WSBA exec oversaw early days of York County radio – and TV
Leonard Zinn, Hall-of-Fame steel guitarist, sets to work. Zinn played for the 101 Ranch Boys, a group that helped launch WSBA Radio in York County. Philip Eberly tells about the Boys and other radio personalities in “Susquehanna Radio: The First 50 years.” Background posts: 101 Ranch Boys play on in York County memories and Old WSBA station: ‘Another part of history has gone’ and Carly Simon at WSBA: ‘What do you want to hear?’.
Philip Eberly, who died recently, left a legacy on the early days of York County radio as a WSBA and Susquehanna Broadcasting salesman, sales manager, station manager, vice president and general manager.
So says a recent York Daily Record/Sunday News article (8/07/09).
But his most lasting contribution might be his 1992 book “Susquehanna Radio: The First 50 years.” (Available via the York County Library System.)
That work tells about WSBA and Susquehanna Broadcasting’s early years up to 1992. That empire grew into a media group that grew into stations in San Francisco, Houston and Dallas before it was sold in recent years to Cumulus Media.
For example, an interesting book section tells about the company’s venture into TV… .
Actually, WSBA-TV was more real investment, airing from the early 1950s to early 1980s.
With government approval of UHF broadcasting in 1952, Susquehanna raced to become the first UHF station.
Eberly explains that this was one of Susquehanna president’s Louis J. Appell’s first projects following his father’s, Louis Sr.’s, death the previous year.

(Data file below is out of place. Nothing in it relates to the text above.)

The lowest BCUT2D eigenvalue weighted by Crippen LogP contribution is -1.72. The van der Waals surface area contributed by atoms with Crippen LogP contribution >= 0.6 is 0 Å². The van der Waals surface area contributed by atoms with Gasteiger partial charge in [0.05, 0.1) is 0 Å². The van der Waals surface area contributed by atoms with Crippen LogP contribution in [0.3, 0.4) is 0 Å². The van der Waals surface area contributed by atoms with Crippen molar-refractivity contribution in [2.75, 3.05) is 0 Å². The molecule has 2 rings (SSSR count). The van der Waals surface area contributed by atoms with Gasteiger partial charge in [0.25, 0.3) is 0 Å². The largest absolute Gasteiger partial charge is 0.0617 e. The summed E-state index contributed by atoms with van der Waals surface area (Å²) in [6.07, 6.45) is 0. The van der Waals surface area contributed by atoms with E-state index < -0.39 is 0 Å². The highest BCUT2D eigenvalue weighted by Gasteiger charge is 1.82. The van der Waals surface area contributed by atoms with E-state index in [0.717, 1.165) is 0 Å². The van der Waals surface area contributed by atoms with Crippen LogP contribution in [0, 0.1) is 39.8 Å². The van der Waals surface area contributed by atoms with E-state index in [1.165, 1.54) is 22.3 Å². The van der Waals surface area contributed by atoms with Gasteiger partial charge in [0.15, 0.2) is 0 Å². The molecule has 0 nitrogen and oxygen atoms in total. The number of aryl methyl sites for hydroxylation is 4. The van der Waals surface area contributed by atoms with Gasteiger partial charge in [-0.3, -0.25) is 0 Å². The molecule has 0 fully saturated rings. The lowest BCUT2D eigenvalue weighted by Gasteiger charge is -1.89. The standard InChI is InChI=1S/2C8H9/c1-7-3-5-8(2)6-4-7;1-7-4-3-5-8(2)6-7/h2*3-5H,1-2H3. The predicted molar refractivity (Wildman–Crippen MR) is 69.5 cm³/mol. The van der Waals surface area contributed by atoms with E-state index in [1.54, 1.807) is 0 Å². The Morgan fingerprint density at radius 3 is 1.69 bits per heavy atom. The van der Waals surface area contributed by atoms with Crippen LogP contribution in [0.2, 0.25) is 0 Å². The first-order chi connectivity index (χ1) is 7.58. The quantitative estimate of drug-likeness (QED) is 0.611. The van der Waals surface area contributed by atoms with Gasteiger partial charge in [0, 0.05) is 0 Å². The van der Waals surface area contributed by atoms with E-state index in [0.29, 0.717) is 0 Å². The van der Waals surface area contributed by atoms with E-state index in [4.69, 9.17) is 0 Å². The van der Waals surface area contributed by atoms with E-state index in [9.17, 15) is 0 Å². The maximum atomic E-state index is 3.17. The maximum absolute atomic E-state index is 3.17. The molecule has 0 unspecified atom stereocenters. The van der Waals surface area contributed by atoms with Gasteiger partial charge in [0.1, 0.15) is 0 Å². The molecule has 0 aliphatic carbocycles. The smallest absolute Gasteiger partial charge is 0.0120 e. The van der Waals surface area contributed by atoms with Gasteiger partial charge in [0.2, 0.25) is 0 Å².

Work went on at a feverish pace at WSBA-TV’s 2005 S. Queen St. site. At one point, the project sustained a setback. A crew hoisting the antennae atop the tall Queen Street tower dropped it. It was destroyed but a replacement was soon secured.
“As it turned out,” Eberly quoted Appell, “we were not technically the first UHF station, since Storer Broadcasting has been operating one on an experimental basis. But we were the first UHF station with a commercially manufactured transmitter.”
Engineer Ray Ensminger viewed the race this way: “My recollection is we were the first with regularly scheduled programming, but another station beat us with a test pattern.”
Susquehanna got out of the TV business in 1983, selling to Mohawk Broadcasting. WSBA became WMPT (Pennsylvania Movie Time), Channel 43.
Today, the station is a Fox affiliate with the same call letters, operating out of the old WSBA studios.
Such is the rich information found in Eberly’s book, an interesting work that brings readers across many people and institutions in post-World War II York County.
Background posts: 101 Ranch Boys play on in York County memories and Old WSBA station: ‘Another part of history has gone’ and Carly Simon at WSBA: ‘What do you want to hear?’.